This comic was written by my wife. She was challenged to create an "infomercial" as part of her Mary Kay business group. We thought it would be fun to include artwork. I told her it would have to be in comic form, "'cuz that's how I roll!" Anyway, it was fun to research the follicle mite and imagine their lives.
Tonight I had a privilege to be the guest speaker at a class for future educators at Elmira College. It was a really great group of about 30 college students. My presentation included information about how teachers can use comics to teach and reinforce essential skills. Activities included:
Comics reading "Round Robin" style
Comic Book Reader's theater
Comic Strip conversions to teach students to write prose style dialogue using comics as inspiration
Book Reports in comic style
How to teach students to create their own original characters
Using speech balloons and thought balloons
and much more!
They're proud of their creations!
Here are some of the participants original characters. If tomorrow's educators can draw this well, our children are in good hands!
I had this idea for a comic a while ago, when Nathan was going through the Terrible Two's. It's been in my head for a long time. I don't know why it took me so long to get around to drawing it. When I finished, it just seemed like this one needed to be shaded with pencil and blending stump, so that you can tell when the lights are off, I guess.
I think comics don't always have to be funny. Sometimes they can be touching or even sad. To me this one is about how bad things do sometimes happen, but they can help you to become more patient.
I had the idea for this comic after doing a similar one last year called "44". It's a little experimental for me. I wanted to do some more realistic backgrounds, so after getting the idea, I took my daughter with me to photograph some scenes in the setting I had in mind. I also did more crosshatching than usual.
ABC Comics are something I do each month as part of the Art by Committee sketch game sponsored by the best artist website around, The Gurney Journey. Each month we're provided with a random line or scene from an unknown science fiction novel. Each artist who participates creates their interpretation of the scene.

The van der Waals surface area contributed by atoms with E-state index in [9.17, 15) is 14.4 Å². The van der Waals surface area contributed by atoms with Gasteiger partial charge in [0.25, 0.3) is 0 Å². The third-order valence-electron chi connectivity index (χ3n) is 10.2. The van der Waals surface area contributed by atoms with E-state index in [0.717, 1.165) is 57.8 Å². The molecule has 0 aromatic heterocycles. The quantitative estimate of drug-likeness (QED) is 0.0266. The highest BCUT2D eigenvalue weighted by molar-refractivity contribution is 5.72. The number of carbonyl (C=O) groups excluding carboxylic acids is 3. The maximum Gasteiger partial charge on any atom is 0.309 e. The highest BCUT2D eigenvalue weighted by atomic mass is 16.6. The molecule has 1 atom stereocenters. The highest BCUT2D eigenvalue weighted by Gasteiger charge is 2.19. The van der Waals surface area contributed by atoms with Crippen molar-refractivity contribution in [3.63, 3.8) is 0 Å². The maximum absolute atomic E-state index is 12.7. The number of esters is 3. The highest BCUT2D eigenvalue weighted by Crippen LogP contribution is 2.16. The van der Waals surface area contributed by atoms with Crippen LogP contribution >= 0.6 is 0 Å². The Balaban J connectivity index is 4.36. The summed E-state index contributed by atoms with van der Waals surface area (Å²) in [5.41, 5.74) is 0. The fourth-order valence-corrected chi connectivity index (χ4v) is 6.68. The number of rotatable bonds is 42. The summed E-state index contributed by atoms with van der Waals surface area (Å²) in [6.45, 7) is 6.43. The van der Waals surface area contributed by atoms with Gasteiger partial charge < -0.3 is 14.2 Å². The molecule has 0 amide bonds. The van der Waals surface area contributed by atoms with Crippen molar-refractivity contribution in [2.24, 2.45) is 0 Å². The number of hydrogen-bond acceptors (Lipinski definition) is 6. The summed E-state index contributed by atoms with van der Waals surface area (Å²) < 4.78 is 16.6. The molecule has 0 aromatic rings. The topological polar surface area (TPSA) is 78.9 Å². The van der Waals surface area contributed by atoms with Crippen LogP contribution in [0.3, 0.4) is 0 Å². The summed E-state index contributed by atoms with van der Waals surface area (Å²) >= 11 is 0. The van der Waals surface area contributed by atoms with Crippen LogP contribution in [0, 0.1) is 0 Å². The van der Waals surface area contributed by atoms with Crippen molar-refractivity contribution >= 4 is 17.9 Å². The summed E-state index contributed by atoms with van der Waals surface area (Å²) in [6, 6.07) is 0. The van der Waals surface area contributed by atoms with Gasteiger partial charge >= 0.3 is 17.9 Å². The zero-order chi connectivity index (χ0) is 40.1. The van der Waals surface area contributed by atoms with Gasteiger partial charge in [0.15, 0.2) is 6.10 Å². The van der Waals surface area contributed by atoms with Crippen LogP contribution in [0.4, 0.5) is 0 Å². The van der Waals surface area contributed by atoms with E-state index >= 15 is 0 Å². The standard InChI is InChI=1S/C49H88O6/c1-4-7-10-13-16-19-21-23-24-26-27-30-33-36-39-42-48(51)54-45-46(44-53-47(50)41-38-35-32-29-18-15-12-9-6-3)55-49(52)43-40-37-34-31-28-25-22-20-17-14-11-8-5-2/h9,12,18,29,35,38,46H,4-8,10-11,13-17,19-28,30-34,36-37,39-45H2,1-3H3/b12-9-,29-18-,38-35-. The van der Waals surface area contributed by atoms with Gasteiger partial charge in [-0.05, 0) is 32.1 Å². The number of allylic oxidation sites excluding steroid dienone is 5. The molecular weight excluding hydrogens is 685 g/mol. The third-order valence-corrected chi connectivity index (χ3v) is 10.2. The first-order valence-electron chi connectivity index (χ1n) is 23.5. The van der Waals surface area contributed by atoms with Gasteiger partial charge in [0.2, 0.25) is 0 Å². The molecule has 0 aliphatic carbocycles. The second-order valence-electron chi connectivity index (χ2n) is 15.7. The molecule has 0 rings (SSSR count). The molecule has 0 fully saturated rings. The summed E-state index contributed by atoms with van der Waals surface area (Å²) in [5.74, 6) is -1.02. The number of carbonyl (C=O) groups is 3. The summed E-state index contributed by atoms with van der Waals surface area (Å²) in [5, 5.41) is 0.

I try to use each challenge in a comic story that is in progress in which The Mighty Andar is held captive in an alien prison on Planet X. I literally have no idea what will happen next, so it's kind of like real life. If you want to get caught up, click here -- but if you want to read them in order, you have to buy my comics, because I don't always create them in chronological order. If you think you're confused, you should try making them!
Our assignment this month is to imagine who is having the conversation below:
And, here is the comic I created to illustrate it!
Kristan gave me some really nice watercolor paints for Christmas. I'm breaking them in by doing some paintings of characters from mythology.
Janus (Pen & Ink with watercolor)
January is named after the Roman god Janus, the protector of gates and doorways. In works of art, he is usually depicted with two faces, "one looking into the past, the other to the future". He is often shown holding a rod and key. With the rod, he discourages those who are not allowed to enter. With the key, he opens the gate. Because everything in the heavens seemed to return to the same place, it made sense to artists of this time to also include a snake swallowing its own tail.
The Awe-manac, (a great resource for artists, writers and creative types) encourages us to "figuratively look into the past and savor all you have achieved and look into the future believing that it is about to serve realities unsurpassed by mere expectations" (Badonsky, 2008, p. 17).
Here's to locking up an old year and opening a new!
Forgetting what is behind and straining toward what is ahead, I press on toward the goal to win the prize for which God has called me heavenward in Christ Jesus. (Phil.3)
Check out the comics of J.B. Winter. He does a lot of mini-comics and art experiments that I think are really cool. He is really pushing the boundaries of what a comic can be. Some of his experiments have included his 24-Hour Comic for this year that was drawn in 24 panels outdoors with chalk on a parking lot.
The year before his 24-Hour Comic was drawn with edible food coloring on tortillas and eaten by other participants in the challenge.
He has also done an interesting experiment where he gathered the work of 50 cartoonists (one from each state) to do a panel in his 50 States Jam comic.
However, my favorite work of his is Noodle -- I really like the visual puns and open-ended aspects. I like how he uses schematics and diagrams to show more about an incident or concept than we typically see in comics. Most comics are almost like a movie on paper, but Winter's have unique ways of showing what was in the character's pockets, what happened before, what will happen next.